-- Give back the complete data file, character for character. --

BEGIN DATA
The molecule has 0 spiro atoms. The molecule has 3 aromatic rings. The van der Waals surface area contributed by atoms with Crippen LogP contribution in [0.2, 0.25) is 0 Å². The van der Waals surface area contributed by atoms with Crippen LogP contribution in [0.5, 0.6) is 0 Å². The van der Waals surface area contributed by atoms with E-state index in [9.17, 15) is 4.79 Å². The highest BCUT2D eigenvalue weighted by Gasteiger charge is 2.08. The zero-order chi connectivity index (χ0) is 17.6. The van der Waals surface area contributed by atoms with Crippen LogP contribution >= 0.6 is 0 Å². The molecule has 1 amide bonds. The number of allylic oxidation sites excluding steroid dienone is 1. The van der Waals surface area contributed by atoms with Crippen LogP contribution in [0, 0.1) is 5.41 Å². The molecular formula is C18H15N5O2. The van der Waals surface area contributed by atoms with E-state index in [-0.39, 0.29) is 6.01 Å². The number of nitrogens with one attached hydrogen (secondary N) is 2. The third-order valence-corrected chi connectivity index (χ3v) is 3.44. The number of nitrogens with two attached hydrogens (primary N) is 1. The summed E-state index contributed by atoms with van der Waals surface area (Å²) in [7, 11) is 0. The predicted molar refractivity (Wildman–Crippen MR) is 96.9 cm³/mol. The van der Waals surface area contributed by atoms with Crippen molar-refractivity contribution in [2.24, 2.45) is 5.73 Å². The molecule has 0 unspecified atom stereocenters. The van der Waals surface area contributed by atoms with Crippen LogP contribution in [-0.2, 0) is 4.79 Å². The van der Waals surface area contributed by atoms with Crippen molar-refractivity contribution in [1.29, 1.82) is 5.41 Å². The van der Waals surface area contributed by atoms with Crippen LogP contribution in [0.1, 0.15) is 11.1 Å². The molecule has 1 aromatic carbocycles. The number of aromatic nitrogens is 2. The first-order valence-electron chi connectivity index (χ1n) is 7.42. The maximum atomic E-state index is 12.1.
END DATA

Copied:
The molecule has 0 spiro atoms. The molecule has 3 aromatic rings. The van der Waals surface area contributed by atoms with Crippen LogP contribution in [0.2, 0.25) is 0 Å². The van der Waals surface area contributed by atoms with Crippen LogP contribution in [0.5, 0.6) is 0 Å². The van der Waals surface area contributed by atoms with E-state index in [9.17, 15) is 4.79 Å². The highest BCUT2D eigenvalue weighted by Gasteiger charge is 2.08. The zero-order chi connectivity index (χ0) is 17.6. The van der Waals surface area contributed by atoms with Crippen LogP contribution >= 0.6 is 0 Å². The molecule has 1 amide bonds. The number of allylic oxidation sites excluding steroid dienone is 1. The van der Waals surface area contributed by atoms with Crippen LogP contribution in [0, 0.1) is 5.41 Å². The molecular formula is C18H15N5O2. The van der Waals surface area contributed by atoms with E-state index in [-0.39, 0.29) is 6.01 Å². The number of nitrogens with one attached hydrogen (secondary N) is 2. The third-order valence-corrected chi connectivity index (χ3v) is 3.44. The number of nitrogens with two attached hydrogens (primary N) is 1. The summed E-state index contributed by atoms with van der Waals surface area (Å²) in [7, 11) is 0. The predicted molar refractivity (Wildman–Crippen MR) is 96.9 cm³/mol. The van der Waals surface area contributed by atoms with Crippen molar-refractivity contribution in [2.24, 2.45) is 5.73 Å². The molecule has 0 unspecified atom stereocenters. The van der Waals surface area contributed by atoms with Crippen LogP contribution in [-0.2, 0) is 4.79 Å². The van der Waals surface area contributed by atoms with Crippen molar-refractivity contribution in [1.29, 1.82) is 5.41 Å². The van der Waals surface area contributed by atoms with Crippen LogP contribution in [0.1, 0.15) is 11.1 Å². The molecule has 1 aromatic carbocycles. The number of aromatic nitrogens is 2. The first-order valence-electron chi connectivity index (χ1n) is 7.42. The maximum atomic E-state index is 12.1.